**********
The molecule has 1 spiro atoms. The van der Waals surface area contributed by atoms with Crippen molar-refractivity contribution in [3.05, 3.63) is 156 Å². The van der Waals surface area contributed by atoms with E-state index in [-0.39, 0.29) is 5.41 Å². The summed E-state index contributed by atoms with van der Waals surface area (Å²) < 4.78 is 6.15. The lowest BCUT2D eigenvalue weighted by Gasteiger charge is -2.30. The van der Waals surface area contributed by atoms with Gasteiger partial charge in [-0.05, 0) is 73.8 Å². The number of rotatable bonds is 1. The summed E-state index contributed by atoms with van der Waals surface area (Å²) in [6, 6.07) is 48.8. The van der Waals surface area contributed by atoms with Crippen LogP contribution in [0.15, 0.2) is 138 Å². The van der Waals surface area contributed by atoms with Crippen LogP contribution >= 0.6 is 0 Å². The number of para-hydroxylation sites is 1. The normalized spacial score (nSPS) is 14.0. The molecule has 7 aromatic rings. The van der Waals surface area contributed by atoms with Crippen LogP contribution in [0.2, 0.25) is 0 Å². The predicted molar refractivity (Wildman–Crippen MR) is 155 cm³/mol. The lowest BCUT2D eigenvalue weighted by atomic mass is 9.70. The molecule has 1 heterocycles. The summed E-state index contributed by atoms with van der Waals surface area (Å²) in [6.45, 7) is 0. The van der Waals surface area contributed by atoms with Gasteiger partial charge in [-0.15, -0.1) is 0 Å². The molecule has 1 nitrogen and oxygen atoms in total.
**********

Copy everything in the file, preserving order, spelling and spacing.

The molecule has 1 spiro atoms. The van der Waals surface area contributed by atoms with Crippen molar-refractivity contribution in [3.05, 3.63) is 156 Å². The van der Waals surface area contributed by atoms with E-state index in [-0.39, 0.29) is 5.41 Å². The summed E-state index contributed by atoms with van der Waals surface area (Å²) < 4.78 is 6.15. The lowest BCUT2D eigenvalue weighted by Gasteiger charge is -2.30. The van der Waals surface area contributed by atoms with Gasteiger partial charge in [-0.05, 0) is 73.8 Å². The number of rotatable bonds is 1. The summed E-state index contributed by atoms with van der Waals surface area (Å²) in [6, 6.07) is 48.8. The van der Waals surface area contributed by atoms with Crippen LogP contribution in [0.15, 0.2) is 138 Å². The van der Waals surface area contributed by atoms with Crippen LogP contribution >= 0.6 is 0 Å². The number of para-hydroxylation sites is 1. The normalized spacial score (nSPS) is 14.0. The molecule has 7 aromatic rings. The van der Waals surface area contributed by atoms with Crippen LogP contribution in [0.2, 0.25) is 0 Å². The predicted molar refractivity (Wildman–Crippen MR) is 155 cm³/mol. The lowest BCUT2D eigenvalue weighted by atomic mass is 9.70. The molecule has 1 heterocycles. The summed E-state index contributed by atoms with van der Waals surface area (Å²) in [6.45, 7) is 0. The van der Waals surface area contributed by atoms with Gasteiger partial charge in [-0.15, -0.1) is 0 Å². The molecule has 1 nitrogen and oxygen atoms in total.